INDIANAPOLIS — Making up the 19 games they finished behind the Yankees was already a mighty challenge for the Rays, and it became only more vexing Tuesday when the World Series champs reportedly acquired All-Star centerfielder Curtis Granderson.
"He's the kind of guy that fits into that landscape in New York where he's going to thrive within that kind of a situation," Rays manager Joe Maddon said. "So of course he's going to make them better."
The Rays have their own issues, convinced they were better than last season's 84-win showing and confident they're good enough to challenge the Yankees and Red Sox for a playoff berth.
"I do believe we can compete now and in the future," Maddon said at his winter meetings media session.
To do so, they're trying to do a few things:
• Upgrade their bullpen and make a few other improvements on a somewhat limited budget.
They've been aggressive in extensive conversations to put themselves "in position to potentially do a couple things," executive vice president Andrew Friedman said, but nothing was imminent as of Tuesday night with both agents and other teams (with a trade more likely at this point) portraying the market as remarkably strong.
"Everyone's popular. … Each respective team or agent, there's at least five teams that are hot and heavy," Friedman said. "So either we have really good taste, or we're not necessarily getting the straight scoop."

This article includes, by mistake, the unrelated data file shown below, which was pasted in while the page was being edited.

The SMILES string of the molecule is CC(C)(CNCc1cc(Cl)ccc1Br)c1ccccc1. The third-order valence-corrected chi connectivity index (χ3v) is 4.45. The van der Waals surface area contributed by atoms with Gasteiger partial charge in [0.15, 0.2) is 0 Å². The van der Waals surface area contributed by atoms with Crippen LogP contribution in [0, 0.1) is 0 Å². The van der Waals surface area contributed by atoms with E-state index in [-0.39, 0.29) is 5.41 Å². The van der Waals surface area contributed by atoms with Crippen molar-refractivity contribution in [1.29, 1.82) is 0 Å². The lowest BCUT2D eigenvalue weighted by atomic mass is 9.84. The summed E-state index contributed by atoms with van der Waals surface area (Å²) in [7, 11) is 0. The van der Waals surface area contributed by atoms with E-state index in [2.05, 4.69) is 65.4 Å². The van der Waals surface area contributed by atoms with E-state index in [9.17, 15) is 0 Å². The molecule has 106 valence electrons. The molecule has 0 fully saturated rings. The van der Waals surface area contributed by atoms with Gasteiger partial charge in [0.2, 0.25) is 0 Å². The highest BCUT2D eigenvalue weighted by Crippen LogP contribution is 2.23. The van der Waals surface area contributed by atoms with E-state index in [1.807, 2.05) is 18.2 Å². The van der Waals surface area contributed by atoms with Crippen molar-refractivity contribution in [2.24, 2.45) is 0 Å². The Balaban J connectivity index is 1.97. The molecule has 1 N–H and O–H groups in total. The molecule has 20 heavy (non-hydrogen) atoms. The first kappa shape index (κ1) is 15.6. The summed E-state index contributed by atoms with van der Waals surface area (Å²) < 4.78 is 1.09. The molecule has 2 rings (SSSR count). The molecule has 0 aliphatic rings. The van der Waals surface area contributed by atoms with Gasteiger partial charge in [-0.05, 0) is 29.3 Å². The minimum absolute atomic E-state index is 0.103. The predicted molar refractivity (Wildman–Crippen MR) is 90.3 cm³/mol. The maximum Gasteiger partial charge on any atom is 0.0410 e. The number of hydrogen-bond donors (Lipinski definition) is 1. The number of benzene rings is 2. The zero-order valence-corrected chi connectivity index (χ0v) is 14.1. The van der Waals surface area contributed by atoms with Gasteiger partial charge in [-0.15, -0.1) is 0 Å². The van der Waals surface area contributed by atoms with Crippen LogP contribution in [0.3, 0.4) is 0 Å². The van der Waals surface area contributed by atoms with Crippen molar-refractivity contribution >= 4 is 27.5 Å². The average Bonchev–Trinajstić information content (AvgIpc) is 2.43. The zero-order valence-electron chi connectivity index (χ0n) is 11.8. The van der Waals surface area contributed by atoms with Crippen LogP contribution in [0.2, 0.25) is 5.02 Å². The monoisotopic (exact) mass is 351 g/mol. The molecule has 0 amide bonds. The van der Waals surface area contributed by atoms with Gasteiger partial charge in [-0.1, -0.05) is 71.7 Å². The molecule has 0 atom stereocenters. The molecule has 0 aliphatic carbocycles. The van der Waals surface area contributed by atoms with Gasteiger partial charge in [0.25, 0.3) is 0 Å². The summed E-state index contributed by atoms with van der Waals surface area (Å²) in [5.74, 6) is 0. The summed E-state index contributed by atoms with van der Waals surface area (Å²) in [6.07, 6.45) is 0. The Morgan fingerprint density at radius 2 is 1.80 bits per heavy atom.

• Coax a better performance from B.J. Upton, who had a disappointing 2009 season, and either get more from or get rid of Dioner Navarro and Pat Burrell, who were even worse, with the idea that the lineup, with Jason Bartlett likely returning to the leadoff spot, can be dynamic.
"Everybody is going to talk about the additions everybody else is making, talking about Granderson, and I've always said God bless the Yankees or the Red Sox or whatever, but I like our names," Maddon said.
"I like our names a lot. We've had a lot of experience over the last couple years, and I think we've learned a lot of good lessons. I have a lot of confidence in our group, playing well and getting back to the top next year within our division. I have a lot of confidence in our group."
• Take measures to make sure they don't repeat the 8-14 start that put them in an early hole from which they never escaped.
"The biggest thing is to get off to a better start, obviously," Maddon said. "If you look at last season, the poor April really did hurt us a lot and then an 11-game losing streak and then we ended up winning 84 games, which is really good in spite of all of those negative situations. …
"I think part of the poor start last year was the residue of the previous year, which was a good thing, because we got to the World Series, guys went through that longer season for the very first time."
The Rays made the tactical decision to take it slow in spring training, but Maddon said in retrospect that it was too late by then — that it was the "postseason hangover" that hurt them. "Just us dealing with the success and learning how to deal with it properly and move on from there," he said.
They won't have that problem coming off a third-place finish, and Maddon is already working on his "good start" speech for the first gathering in Port Charlotte.
"I like to talk about these things out front," he said. "I don't want it to be reactive, and I want our players to understand it and that's what I'm going to talk about in spring training."
Marc Topkin can be reached at firstname.lastname@example.org.